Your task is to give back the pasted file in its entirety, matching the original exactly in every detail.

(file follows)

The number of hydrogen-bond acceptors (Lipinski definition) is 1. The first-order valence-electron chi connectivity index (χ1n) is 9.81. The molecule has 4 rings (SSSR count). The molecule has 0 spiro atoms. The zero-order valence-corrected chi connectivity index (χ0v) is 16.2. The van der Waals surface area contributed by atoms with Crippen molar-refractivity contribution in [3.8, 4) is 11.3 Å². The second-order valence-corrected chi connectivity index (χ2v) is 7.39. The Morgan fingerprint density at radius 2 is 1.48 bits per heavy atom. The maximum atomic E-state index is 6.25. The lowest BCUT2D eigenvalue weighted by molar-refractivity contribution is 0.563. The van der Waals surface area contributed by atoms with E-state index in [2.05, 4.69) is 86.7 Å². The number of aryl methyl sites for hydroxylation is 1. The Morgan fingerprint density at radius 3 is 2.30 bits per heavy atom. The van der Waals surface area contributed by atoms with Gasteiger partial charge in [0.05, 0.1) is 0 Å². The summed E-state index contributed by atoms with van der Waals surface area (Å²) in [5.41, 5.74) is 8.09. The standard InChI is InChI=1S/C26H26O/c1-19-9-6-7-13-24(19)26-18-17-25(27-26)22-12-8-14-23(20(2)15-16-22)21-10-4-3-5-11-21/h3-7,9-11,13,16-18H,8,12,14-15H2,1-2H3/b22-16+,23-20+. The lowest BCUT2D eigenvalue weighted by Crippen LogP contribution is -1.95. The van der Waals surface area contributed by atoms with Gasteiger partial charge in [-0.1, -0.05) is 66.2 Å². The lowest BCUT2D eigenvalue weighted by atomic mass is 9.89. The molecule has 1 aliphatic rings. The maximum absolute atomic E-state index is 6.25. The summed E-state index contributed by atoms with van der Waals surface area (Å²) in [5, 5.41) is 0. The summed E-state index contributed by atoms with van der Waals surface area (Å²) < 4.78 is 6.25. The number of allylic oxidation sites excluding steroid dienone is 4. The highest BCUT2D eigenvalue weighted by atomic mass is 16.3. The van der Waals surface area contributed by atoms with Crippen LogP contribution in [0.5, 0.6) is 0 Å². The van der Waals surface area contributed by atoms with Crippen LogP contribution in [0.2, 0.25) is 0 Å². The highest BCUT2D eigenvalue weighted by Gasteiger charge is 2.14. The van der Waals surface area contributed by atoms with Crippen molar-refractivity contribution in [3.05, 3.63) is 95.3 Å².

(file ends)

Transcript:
The number of hydrogen-bond acceptors (Lipinski definition) is 1. The first-order valence-electron chi connectivity index (χ1n) is 9.81. The molecule has 4 rings (SSSR count). The molecule has 0 spiro atoms. The zero-order valence-corrected chi connectivity index (χ0v) is 16.2. The van der Waals surface area contributed by atoms with Crippen molar-refractivity contribution in [3.8, 4) is 11.3 Å². The second-order valence-corrected chi connectivity index (χ2v) is 7.39. The Morgan fingerprint density at radius 2 is 1.48 bits per heavy atom. The maximum atomic E-state index is 6.25. The lowest BCUT2D eigenvalue weighted by molar-refractivity contribution is 0.563. The van der Waals surface area contributed by atoms with E-state index in [2.05, 4.69) is 86.7 Å². The number of aryl methyl sites for hydroxylation is 1. The Morgan fingerprint density at radius 3 is 2.30 bits per heavy atom. The van der Waals surface area contributed by atoms with Gasteiger partial charge in [0.05, 0.1) is 0 Å². The summed E-state index contributed by atoms with van der Waals surface area (Å²) in [5.41, 5.74) is 8.09. The standard InChI is InChI=1S/C26H26O/c1-19-9-6-7-13-24(19)26-18-17-25(27-26)22-12-8-14-23(20(2)15-16-22)21-10-4-3-5-11-21/h3-7,9-11,13,16-18H,8,12,14-15H2,1-2H3/b22-16+,23-20+. The lowest BCUT2D eigenvalue weighted by Crippen LogP contribution is -1.95. The van der Waals surface area contributed by atoms with Gasteiger partial charge in [-0.1, -0.05) is 66.2 Å². The lowest BCUT2D eigenvalue weighted by atomic mass is 9.89. The molecule has 1 aliphatic rings. The maximum absolute atomic E-state index is 6.25. The summed E-state index contributed by atoms with van der Waals surface area (Å²) in [5, 5.41) is 0. The summed E-state index contributed by atoms with van der Waals surface area (Å²) < 4.78 is 6.25. The number of allylic oxidation sites excluding steroid dienone is 4. The highest BCUT2D eigenvalue weighted by atomic mass is 16.3. The van der Waals surface area contributed by atoms with Crippen LogP contribution in [0.5, 0.6) is 0 Å². The van der Waals surface area contributed by atoms with Crippen LogP contribution in [0.2, 0.25) is 0 Å². The highest BCUT2D eigenvalue weighted by Gasteiger charge is 2.14. The van der Waals surface area contributed by atoms with Crippen molar-refractivity contribution in [3.05, 3.63) is 95.3 Å².